Juvenile Inmates Learn to Chill Out
Oakland Tribune, Aug 29, 2004
by Alex Katz, STAFF WRITER
All inmates used fictitious names for this story.
SAN LEANDRO NICOLE, AN INMATE at Alameda County Juvenile Hall, knows a lot about stress.The 17-year-old from Oakland has a daughter and says she has been incarcerated five times, often for violating her parole.
Although Nicole can’t leave juvenile hall (at least for a few months), she says she is learning how to stay calm and deal with stress, thanks to classes taught at the facility by a San Francisco- based yoga and meditation group.
The Mind Body Awareness Project teaches the ancient practices of yoga and meditation in Bay Area high schools and the juvenile justice system to give young people ways to handle anger, think clearly and avoid violence.
“It helps them discipline themselves somewhat because they’re kind of frisky,” said George Perkins, senior institutional supervisor at Alameda County Juvenile Hall in uncorporated Alameda County near San Leandro.
Instructors from the group taught a recent class at juvenile hall where a sign on the wall warned “pepper spray is used in this area.”
Girls came to class after a meal of sloppy joes and fries in the cafeteria. They giggled and goofed off until a guard in the back of the room said “Anybody talking from this point on is dead!”
The girls learned several yoga poses, practiced meditation techniques and even heard a poem by Rumi.
Near the end of the class, instructor Spring Washam rang a bell to start a meditation practice. The ringing faded and the room was quiet except for the machine hum of the building and the jingle of Perkins’ keys.
One girl had trouble paying attention to instructions and was escorted out of class. In the next room was a salon where inmates practice doing hair, and the girl ended up sitting under the dome of a hair drier with a jailhouse scowl on her face.
Nicole said she uses the meditation techniques she learns in class when she is alone in her cell.
While meditating, “I think about my daughter,” she said. “I try to be humble and peaceful.”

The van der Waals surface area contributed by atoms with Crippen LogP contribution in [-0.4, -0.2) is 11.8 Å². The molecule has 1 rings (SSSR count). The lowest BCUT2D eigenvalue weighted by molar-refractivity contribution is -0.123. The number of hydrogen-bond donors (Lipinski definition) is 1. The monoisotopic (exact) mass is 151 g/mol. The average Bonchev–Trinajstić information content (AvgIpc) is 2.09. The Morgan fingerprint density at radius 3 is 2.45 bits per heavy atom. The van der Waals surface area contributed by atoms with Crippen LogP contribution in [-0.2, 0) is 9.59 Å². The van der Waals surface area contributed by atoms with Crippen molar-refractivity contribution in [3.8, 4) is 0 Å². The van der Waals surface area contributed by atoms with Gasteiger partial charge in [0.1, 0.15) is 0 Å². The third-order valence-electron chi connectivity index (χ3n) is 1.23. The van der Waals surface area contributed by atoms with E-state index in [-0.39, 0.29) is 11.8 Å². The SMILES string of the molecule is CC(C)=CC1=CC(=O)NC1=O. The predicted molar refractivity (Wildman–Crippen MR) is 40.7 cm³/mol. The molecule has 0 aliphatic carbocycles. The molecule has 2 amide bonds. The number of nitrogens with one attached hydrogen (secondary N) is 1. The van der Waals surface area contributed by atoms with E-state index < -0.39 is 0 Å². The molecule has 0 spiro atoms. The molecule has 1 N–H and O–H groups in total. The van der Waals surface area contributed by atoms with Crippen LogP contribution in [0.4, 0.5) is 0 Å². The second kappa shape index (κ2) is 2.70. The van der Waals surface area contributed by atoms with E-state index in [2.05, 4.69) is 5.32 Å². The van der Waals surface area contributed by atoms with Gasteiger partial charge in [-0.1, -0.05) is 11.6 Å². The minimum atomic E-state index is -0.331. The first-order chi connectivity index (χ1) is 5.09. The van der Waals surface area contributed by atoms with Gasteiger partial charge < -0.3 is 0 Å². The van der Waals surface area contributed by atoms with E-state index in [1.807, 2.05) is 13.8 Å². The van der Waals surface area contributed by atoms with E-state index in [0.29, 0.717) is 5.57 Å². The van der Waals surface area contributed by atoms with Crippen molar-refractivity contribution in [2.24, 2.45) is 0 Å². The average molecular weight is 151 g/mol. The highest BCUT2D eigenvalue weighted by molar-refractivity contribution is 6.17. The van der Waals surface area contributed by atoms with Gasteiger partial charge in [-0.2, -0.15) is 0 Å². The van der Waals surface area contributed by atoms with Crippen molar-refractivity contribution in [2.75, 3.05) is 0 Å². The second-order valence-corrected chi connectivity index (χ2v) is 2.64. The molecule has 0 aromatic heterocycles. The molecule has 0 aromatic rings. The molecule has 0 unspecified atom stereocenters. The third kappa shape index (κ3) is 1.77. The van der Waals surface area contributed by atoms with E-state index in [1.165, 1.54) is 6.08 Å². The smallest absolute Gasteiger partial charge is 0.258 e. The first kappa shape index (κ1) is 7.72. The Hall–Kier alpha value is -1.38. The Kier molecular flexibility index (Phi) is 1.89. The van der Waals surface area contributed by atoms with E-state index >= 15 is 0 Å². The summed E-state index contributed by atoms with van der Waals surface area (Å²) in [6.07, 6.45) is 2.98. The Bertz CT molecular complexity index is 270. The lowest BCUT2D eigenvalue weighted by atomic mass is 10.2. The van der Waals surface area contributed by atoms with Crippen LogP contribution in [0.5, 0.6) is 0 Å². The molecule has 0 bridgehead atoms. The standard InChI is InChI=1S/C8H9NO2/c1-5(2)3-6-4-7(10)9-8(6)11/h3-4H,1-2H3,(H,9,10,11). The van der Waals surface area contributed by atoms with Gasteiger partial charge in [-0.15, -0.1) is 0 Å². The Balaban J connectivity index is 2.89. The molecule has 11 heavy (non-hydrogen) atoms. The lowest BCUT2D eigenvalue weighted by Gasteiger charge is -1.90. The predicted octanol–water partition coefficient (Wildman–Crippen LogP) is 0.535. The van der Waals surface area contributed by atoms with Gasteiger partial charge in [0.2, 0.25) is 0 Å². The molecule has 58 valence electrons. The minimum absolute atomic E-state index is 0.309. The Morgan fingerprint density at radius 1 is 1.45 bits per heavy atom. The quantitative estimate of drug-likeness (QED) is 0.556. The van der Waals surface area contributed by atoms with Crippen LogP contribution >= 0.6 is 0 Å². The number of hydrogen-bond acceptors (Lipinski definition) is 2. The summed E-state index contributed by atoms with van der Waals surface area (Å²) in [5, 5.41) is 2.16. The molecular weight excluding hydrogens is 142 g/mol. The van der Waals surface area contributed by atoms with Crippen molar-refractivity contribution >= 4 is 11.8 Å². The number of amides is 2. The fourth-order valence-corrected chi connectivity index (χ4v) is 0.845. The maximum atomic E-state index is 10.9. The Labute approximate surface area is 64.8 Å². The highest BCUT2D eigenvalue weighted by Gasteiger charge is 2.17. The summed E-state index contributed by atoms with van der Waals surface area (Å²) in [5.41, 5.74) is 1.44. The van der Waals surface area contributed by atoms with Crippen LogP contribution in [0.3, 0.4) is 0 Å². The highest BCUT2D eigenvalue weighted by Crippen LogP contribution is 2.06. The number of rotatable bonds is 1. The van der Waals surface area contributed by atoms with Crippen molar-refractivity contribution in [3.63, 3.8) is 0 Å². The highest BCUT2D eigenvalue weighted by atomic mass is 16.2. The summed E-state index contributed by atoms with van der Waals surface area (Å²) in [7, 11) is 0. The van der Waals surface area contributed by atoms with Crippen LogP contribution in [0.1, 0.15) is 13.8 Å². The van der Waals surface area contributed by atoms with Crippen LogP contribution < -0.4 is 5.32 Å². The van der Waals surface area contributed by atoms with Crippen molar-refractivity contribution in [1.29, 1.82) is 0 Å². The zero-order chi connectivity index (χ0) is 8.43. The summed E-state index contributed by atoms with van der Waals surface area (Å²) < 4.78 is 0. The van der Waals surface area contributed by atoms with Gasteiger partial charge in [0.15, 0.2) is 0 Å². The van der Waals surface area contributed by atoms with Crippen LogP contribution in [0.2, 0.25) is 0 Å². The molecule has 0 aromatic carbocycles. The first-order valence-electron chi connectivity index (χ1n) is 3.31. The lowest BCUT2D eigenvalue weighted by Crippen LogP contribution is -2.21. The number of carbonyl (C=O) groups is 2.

Yoga and meditation can be a big help to students, many of whom have absent parents or live in group homes, and have emotional as well as legal problems, Perkins said.
Stress and anxiety are normal feelings for young inmates, he said. Children in juvenile hall spend a large amount of time alone in small cells with one rectangular window in the door, and have to ring a buzzer to call a guard when they want access to a bathroom.
The average stay is 19 and a half days, although some children are there much longer. Still, juvenile hall “is nothing compared to (adult) jail,” Perkins said. Children in juvenile hall go to school for more than six hours a day. They get time in the recreation yard and are allowed to participate in programs run by outside groups such as the “God Squad,” which comes to juvenile hall to preach Christianity to inmates.
Although the Mind Body Awareness Project introduces inmates to Buddhist principles, “We weave it in in more of a general way because we don’t want the kids to get freaked out,” Washam said.
After the girls’ class ended, the instructors walked down a few long hallways separated by locked metal doors to get to the boys’ side of the hall. The boys, who are much more squirrely than the girls, formed a circle in the cafeteria. They followed the instructors’ poses, but they moved around constantly or flopped on the floor when they lost balance.
Some of the boys in the class look like grown men, and others look like grade school students. The youngest inmates incarcerated in the facility are 10 years old, officials said.
Instructor Susan Fauman used to run a one-room private school in India, and now teaches at the Yoga Mandala studio in Berkeley. At juvenile hall, she teaches a breathing exercise to the boys, and says they can use it to calm down if they get angry.
“We’re training our minds to be warriors so we don’t get dragged around by our thoughts,” Fauman told the boys.
In the boys’ class, the instructors talk about how yoga and meditation can help control anger and other negative emotions. That’s different from the girls’ class, where they focus more on how meditation can be used to explore and embrace emotions.
Brian, 14, said he loves the classes, and might even stick with yoga when he gets out of juvenile hall. He declined to say how he got there in the first place. Meditation can “keep you calm and keep you out of trouble,” Brian said. “Yes, that’s very important, because it can keep you out of here.”
Contact Alex Katz at firstname.lastname@example.org
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